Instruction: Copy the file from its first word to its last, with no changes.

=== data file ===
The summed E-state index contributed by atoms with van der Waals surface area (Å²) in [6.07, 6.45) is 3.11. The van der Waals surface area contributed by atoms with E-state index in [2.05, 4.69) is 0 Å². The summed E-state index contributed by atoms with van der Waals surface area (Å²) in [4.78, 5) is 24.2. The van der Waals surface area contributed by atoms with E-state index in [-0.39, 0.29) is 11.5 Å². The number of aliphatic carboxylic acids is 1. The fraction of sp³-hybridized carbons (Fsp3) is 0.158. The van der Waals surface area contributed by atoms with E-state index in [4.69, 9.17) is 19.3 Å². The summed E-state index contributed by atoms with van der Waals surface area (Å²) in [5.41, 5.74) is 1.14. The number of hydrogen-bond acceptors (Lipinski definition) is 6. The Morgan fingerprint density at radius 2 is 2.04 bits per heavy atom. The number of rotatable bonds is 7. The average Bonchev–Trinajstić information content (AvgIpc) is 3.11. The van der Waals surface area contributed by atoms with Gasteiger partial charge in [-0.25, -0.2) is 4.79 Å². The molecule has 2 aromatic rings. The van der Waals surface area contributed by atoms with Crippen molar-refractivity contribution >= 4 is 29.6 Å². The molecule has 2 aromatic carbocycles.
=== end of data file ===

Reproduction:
The summed E-state index contributed by atoms with van der Waals surface area (Å²) in [6.07, 6.45) is 3.11. The van der Waals surface area contributed by atoms with E-state index in [2.05, 4.69) is 0 Å². The summed E-state index contributed by atoms with van der Waals surface area (Å²) in [4.78, 5) is 24.2. The van der Waals surface area contributed by atoms with E-state index in [-0.39, 0.29) is 11.5 Å². The number of aliphatic carboxylic acids is 1. The fraction of sp³-hybridized carbons (Fsp3) is 0.158. The van der Waals surface area contributed by atoms with E-state index in [4.69, 9.17) is 19.3 Å². The summed E-state index contributed by atoms with van der Waals surface area (Å²) in [5.41, 5.74) is 1.14. The number of hydrogen-bond acceptors (Lipinski definition) is 6. The Morgan fingerprint density at radius 2 is 2.04 bits per heavy atom. The number of rotatable bonds is 7. The average Bonchev–Trinajstić information content (AvgIpc) is 3.11. The van der Waals surface area contributed by atoms with Gasteiger partial charge in [-0.25, -0.2) is 4.79 Å². The molecule has 2 aromatic rings. The van der Waals surface area contributed by atoms with Crippen molar-refractivity contribution >= 4 is 29.6 Å². The molecule has 2 aromatic carbocycles.